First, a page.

Former President Donald Trump blasted President Joe Biden’s infrastructure, jobs and climate change package on Wednesday, dubbing it a “monstrosity” and “among the largest self-inflicted economic wounds in history” that would send millions of jobs to China.
“This legislation would be among the largest self-inflicted economic wounds in history. If this monstrosity is allowed to pass, the result will be more Americans out of work, more families shattered, more factories abandoned, more industries wrecked, and more Main Streets boarded up and closed down—just like it was before I took over the presidency 4 years ago,” Trump said in a statement.
“This tax hike is a classic globalist betrayal by Joe Biden and his friends: the lobbyists will win, the special interests will win, China will win, the Washington politicians and government bureaucrats will win—but hardworking American families will lose,” he added.
Biden’s proposal, the American Jobs Plan, that was unveiled Wednesday afternoon in Pittsburgh, Pa. would be partially funded by boosting the corporate tax rate from 21 percent to 28 percent and global minimum tax from about 13 percent to 21 percent, measures that reverse Trump’s 2017 tax cuts. The plan calls for roughly $2 trillion in spending over the course of eight years, with the tax hikes covering the cost over a fifteen-year period.
“Joe Biden’s radical plan to implement the largest tax hike in American history is a massive giveaway to China, and many other countries, that will send thousands of factories, millions of jobs, and trillions of dollars to these competitive nations,” Trump said. “The Biden plan will crush American workers and decimate U.S. manufacturing, while giving special tax privileges to outsourcers, foreign and giant multinational corporations.”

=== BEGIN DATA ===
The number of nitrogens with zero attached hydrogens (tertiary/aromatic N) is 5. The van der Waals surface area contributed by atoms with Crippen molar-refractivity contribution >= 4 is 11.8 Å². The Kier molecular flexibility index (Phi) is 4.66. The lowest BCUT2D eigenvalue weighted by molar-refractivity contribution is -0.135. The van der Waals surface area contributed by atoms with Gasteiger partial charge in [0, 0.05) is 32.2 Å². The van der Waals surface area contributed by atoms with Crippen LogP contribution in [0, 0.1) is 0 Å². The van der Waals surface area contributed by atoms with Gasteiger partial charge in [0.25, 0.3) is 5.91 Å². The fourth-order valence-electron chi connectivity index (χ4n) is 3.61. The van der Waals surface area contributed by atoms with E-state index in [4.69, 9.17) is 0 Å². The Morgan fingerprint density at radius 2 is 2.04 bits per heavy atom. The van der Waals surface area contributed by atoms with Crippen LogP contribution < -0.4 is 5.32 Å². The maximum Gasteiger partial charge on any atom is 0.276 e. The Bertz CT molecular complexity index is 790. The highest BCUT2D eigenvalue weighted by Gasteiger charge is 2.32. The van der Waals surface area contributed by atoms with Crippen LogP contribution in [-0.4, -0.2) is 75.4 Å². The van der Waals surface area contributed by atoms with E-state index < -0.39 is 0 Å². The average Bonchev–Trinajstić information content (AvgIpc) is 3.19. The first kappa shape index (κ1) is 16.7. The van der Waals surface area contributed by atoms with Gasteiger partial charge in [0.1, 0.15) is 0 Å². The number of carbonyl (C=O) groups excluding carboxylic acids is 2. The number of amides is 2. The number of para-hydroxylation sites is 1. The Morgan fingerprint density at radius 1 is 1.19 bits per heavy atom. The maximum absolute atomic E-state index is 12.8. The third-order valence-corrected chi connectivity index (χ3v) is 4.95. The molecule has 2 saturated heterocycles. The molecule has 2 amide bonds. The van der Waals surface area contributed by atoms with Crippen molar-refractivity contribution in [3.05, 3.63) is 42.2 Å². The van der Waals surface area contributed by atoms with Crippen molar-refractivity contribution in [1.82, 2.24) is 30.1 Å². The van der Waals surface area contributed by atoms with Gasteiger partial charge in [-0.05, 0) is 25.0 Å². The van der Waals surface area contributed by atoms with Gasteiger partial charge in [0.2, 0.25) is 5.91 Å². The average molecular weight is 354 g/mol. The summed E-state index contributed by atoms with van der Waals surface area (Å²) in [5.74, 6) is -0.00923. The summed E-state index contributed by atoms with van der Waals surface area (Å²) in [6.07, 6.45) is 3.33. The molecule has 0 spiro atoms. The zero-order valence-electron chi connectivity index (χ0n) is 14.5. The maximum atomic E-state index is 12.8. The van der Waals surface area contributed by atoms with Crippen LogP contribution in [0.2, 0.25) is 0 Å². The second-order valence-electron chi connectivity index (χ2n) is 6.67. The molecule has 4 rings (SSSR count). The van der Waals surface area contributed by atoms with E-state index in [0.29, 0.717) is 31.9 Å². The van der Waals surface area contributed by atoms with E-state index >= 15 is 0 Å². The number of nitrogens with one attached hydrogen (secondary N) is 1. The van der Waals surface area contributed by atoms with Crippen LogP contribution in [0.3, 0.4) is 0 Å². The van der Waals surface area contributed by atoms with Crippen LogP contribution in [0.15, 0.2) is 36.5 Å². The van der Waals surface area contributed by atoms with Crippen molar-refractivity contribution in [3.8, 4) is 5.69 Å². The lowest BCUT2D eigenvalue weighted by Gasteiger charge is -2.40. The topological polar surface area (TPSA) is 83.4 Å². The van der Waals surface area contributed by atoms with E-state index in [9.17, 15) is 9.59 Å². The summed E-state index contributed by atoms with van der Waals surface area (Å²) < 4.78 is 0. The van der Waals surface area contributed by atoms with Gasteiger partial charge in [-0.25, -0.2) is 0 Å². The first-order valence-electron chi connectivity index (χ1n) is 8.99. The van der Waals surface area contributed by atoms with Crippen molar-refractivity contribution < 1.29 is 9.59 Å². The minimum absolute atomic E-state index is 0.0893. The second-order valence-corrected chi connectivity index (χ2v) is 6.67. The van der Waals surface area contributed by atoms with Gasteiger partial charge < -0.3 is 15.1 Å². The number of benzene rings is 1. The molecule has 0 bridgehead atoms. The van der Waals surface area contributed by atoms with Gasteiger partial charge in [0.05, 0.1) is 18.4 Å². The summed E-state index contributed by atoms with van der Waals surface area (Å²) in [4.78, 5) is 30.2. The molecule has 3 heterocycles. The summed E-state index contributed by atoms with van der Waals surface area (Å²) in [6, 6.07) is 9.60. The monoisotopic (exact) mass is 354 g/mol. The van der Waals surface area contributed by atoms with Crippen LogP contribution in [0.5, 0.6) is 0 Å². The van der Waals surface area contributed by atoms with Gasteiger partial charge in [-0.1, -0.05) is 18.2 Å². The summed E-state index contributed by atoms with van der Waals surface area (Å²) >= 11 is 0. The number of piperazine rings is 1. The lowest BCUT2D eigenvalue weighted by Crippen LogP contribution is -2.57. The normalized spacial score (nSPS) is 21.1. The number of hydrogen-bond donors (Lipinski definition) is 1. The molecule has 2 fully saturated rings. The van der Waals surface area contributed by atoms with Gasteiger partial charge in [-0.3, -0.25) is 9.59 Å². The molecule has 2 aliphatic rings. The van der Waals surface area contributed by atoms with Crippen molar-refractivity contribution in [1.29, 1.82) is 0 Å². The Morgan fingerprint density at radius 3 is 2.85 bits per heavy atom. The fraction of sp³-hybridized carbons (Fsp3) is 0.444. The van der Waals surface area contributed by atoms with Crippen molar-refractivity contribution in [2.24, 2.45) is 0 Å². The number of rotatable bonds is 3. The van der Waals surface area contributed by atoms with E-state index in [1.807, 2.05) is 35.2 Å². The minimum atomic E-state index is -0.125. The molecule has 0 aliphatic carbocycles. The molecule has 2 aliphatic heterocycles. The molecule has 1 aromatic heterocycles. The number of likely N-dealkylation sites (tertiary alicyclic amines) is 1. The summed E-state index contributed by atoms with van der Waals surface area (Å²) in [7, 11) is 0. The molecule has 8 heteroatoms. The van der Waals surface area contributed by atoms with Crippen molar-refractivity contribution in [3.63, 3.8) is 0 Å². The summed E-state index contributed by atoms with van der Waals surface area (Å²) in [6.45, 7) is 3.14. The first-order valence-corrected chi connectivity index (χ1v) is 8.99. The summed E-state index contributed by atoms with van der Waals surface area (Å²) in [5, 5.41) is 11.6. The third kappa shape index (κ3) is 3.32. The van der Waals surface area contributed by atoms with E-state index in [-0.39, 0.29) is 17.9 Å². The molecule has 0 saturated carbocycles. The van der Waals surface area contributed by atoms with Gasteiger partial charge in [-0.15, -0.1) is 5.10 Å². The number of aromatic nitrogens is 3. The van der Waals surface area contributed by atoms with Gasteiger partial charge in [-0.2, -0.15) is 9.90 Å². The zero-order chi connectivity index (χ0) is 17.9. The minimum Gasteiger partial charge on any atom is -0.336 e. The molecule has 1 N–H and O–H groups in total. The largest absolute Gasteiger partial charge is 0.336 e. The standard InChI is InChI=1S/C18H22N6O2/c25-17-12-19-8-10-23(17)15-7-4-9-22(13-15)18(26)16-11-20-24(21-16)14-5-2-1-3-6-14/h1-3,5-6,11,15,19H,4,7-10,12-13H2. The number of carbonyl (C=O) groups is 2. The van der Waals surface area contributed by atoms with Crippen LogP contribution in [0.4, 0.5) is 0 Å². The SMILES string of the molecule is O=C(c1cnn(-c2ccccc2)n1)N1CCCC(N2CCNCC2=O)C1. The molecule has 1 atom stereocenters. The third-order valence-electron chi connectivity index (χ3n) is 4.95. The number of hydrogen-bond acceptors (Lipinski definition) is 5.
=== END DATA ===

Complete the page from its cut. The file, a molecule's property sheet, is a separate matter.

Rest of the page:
Trump has also been an outspoken critic of Biden and his administration, especially relating to the president’s handling of the crisis at the southern border.
“Joe Biden’s cruel and heartless attack on the American Dream must never be allowed to become Federal law. Just like our southern border went from best to worst, and is now in shambles, our economy will be destroyed!” Trump said this week.
It’s common, however, that past presidents tend to be critical of their predecessors.
“It is a common misunderstanding or perhaps even politically motivated when others claim that past presidents don’t comment or criticize current ones, or their legislation,” Pete Hatemi, a political scientist at Pennsylvania State University, said. “Taft, Roosevelt, Ford, Carter, Clinton, Bush, Obama, and now Trump have certainly criticized their successors' policies or person, directly or indirectly.”
Hatemi added, “I suspect, if we look closely enough, we will find others as well. Trump is perhaps unique in two ways—not in that he criticizes past presidents, but rather the frequency which he does so, and also in the number of past presidents who have been critical of him, which number at least three and perhaps four.”
Biden’s infrastructure and jobs plan pumps trillions of dollars into repairing damaged bridges and roads, expanding broadband access and investing in climate-friendly technologies, among other provisions. The White House’s proposal will now need to be considered and approved by Congress, but Biden will likely see pushback from Republicans over his efforts to raise taxes on corporations.
“Biden and [Congress] are counting on the wide popularity of repairing our aged infrastructure. Every American has had to deal with dilapidated bridges and unsafe roads that resemble what we would expect to see in the poorest of countries, non-existent public transportation and a communication infrastructure from the 1950s, all while our challengers tout modern railways, buildings, and national high-speed internet,” Hatemi said.
Hatemi added, “Doing something that Trump and [Congress] failed to act on, on an issue that almost every American agrees that something needs to be done—well that’s a winning issue. But Biden’s proposal goes beyond roads and speaks to issues of the working class—such as bringing back U.S. manufacturing, investing in 5G, and most importantly, creating jobs. If he stays focused on the center, plays it right and is willing to work across the aisle, it is possible that Biden may even have some Republican support. If he tries to go it alone, he may likely succeed given its popularity.”
The Biden plan, as well as the Democratic leadership plan, is to pass the big-spending measure using budget reconciliation if Republicans refuse to back the effort.
Rachel Bucchino is a reporter at the National Interest. Her work has appeared in The Washington Post, U.S. News & World Report and The Hill.